Elchin Abdullayev was an election observer in Baku in October 2003 when he was arrested for compiling evidence of election violations and openly protesting against them. He was thrown in jail and tortured so badly that he had to be hospitalized.
This ordeal motivated him to work with various activist groups, including the Committee Against Torture in Azerbaijan. He also established his own Democratic Institutions and Human Rights union in 2007, to protect human rights and offer legal support to nongovernmental groups in Azerbaijan.
Between 2009 and 2014, Elchin helped register over 100 organizations with Azerbaijan’s Justice Ministry, a burdensome and restrictive process. He also assisted lawyers submitting multiple cases of alleged human rights violations to the European Court on Human Rights (ECtHR).
But things took a turn for the worse in 2014, when the authorities started an investigation against foreign donors and interrogated Elchin. In August, feeling threatened with arrest, he decided to leave the country. On October 20, 2015 the Department for Investigation of Grave Crimes started a criminal investigation against Abdullayev personally, accusing him of amassing large amounts of money through illegal entrepreneurship and tax evasion. The authorities opened a criminal investigation into his organization too, and some of Abdullayev’s staff were forced to make statements against him to help the investigation. The authorities froze his personal and business bank accounts, forcing the organization to shut down its projects. The investigation was temporarily suspended when the authorities couldn’t locate him. But Abdullayev has never received official confirmation that the investigation against him has ended.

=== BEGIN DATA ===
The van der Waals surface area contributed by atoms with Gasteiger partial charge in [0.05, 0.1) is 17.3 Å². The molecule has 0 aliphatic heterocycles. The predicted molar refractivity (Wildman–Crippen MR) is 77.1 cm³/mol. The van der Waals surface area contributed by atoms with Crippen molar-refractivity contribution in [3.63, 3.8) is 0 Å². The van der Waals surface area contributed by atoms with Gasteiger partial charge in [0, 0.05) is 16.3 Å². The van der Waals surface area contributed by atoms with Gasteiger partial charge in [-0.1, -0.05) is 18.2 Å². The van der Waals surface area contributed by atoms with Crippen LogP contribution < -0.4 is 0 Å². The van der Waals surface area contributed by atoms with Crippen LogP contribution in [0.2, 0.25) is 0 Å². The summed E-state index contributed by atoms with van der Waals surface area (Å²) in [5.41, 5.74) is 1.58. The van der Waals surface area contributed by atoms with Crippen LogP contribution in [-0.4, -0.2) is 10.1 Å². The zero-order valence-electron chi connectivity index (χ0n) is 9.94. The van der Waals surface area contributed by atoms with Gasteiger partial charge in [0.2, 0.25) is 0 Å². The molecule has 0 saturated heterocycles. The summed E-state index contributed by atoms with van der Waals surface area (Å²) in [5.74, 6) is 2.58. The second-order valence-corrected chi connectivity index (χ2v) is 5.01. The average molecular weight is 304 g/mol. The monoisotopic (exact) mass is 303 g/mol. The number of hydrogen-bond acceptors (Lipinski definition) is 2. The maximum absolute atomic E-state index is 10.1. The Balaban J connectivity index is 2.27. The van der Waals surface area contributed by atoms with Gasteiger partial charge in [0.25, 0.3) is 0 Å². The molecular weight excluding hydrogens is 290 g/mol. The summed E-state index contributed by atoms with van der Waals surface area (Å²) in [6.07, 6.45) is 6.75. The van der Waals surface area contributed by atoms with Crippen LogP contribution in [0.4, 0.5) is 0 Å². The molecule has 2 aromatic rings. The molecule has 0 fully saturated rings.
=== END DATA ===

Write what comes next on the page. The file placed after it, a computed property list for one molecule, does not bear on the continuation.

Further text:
He believes the real reason behind the investigation was his active involvement in civil society and in particular his influence within the coalition of nongovernmental groups for the Extractive Industries Transparency Initiative (EITI), an international initiative that promotes good governance of resource-rich countries by fostering open public debate about how oil, gas, and mining revenues are used. Abdullayev’s assistance was critical to many of the independent groups involved in the coalition that displeased the authorities by calling for accountability in Azerbaijan’s oil industry. The government has increasingly used prosecution to intimidate and silence human rights activists.
Since leaving Azerbaijan, Abdullayev has been living in Germany and continues his work by advising groups in Azerbaijan about how to register and how to file a case with the ECtHR if their registration is rejected. Abdullayev hopes that the situation in Azerbaijan will improve so that he can return to continue his important work to protect civic space in Azerbaijan. But that won’t happen without pressure from key international bodies. In Abdullayev’s words, “International organizations are our only hope and we become hopeless when we don’t see support from them for our situation.”
- The government should restore an environment in which independent groups can operate freely and speak out openly, including about government transparency and accountability.
- The government should stop using prosecution to harass activists and drop all criminal charges against them.